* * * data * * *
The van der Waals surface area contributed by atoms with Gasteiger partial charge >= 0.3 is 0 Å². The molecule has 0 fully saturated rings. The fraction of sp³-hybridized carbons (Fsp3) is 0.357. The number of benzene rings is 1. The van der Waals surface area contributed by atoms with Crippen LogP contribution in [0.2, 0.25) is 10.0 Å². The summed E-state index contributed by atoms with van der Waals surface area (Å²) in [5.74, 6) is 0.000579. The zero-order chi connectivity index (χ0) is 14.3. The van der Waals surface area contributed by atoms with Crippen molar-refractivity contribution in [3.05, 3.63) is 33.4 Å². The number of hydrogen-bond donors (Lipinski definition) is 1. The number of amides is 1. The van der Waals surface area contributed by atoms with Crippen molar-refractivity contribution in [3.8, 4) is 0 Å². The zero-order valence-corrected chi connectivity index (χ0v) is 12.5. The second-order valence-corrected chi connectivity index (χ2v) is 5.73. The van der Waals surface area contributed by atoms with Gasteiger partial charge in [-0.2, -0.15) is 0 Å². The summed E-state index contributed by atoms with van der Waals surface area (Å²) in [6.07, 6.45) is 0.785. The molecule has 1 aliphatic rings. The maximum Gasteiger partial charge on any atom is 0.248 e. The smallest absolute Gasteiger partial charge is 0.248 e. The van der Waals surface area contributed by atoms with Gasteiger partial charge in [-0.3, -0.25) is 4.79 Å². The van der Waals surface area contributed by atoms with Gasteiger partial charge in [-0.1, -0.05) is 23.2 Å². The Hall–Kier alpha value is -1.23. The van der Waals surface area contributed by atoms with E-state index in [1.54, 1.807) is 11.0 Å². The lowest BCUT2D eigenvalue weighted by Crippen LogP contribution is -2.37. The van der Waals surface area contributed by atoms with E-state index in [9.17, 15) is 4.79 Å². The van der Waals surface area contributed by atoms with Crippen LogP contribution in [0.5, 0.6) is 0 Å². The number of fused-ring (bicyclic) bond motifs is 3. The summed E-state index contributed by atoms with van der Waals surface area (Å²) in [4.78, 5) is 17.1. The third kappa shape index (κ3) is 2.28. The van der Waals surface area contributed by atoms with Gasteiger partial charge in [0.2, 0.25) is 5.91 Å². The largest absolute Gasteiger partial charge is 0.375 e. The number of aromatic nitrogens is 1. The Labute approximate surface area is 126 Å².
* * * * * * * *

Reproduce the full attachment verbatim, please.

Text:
The van der Waals surface area contributed by atoms with Gasteiger partial charge >= 0.3 is 0 Å². The molecule has 0 fully saturated rings. The fraction of sp³-hybridized carbons (Fsp3) is 0.357. The number of benzene rings is 1. The van der Waals surface area contributed by atoms with Crippen LogP contribution in [0.2, 0.25) is 10.0 Å². The summed E-state index contributed by atoms with van der Waals surface area (Å²) in [5.74, 6) is 0.000579. The zero-order chi connectivity index (χ0) is 14.3. The van der Waals surface area contributed by atoms with Crippen molar-refractivity contribution in [3.05, 3.63) is 33.4 Å². The number of hydrogen-bond donors (Lipinski definition) is 1. The number of amides is 1. The van der Waals surface area contributed by atoms with Crippen molar-refractivity contribution in [3.8, 4) is 0 Å². The zero-order valence-corrected chi connectivity index (χ0v) is 12.5. The second-order valence-corrected chi connectivity index (χ2v) is 5.73. The van der Waals surface area contributed by atoms with Gasteiger partial charge in [-0.2, -0.15) is 0 Å². The summed E-state index contributed by atoms with van der Waals surface area (Å²) in [6.07, 6.45) is 0.785. The molecule has 1 aliphatic rings. The maximum Gasteiger partial charge on any atom is 0.248 e. The smallest absolute Gasteiger partial charge is 0.248 e. The van der Waals surface area contributed by atoms with Gasteiger partial charge in [-0.3, -0.25) is 4.79 Å². The van der Waals surface area contributed by atoms with Gasteiger partial charge in [-0.1, -0.05) is 23.2 Å². The Hall–Kier alpha value is -1.23. The van der Waals surface area contributed by atoms with E-state index in [1.54, 1.807) is 11.0 Å². The lowest BCUT2D eigenvalue weighted by Crippen LogP contribution is -2.37. The van der Waals surface area contributed by atoms with E-state index in [9.17, 15) is 4.79 Å². The van der Waals surface area contributed by atoms with Crippen LogP contribution in [0.5, 0.6) is 0 Å². The number of fused-ring (bicyclic) bond motifs is 3. The summed E-state index contributed by atoms with van der Waals surface area (Å²) in [4.78, 5) is 17.1. The third kappa shape index (κ3) is 2.28. The van der Waals surface area contributed by atoms with Gasteiger partial charge in [0.2, 0.25) is 5.91 Å². The largest absolute Gasteiger partial charge is 0.375 e. The number of aromatic nitrogens is 1. The Labute approximate surface area is 126 Å².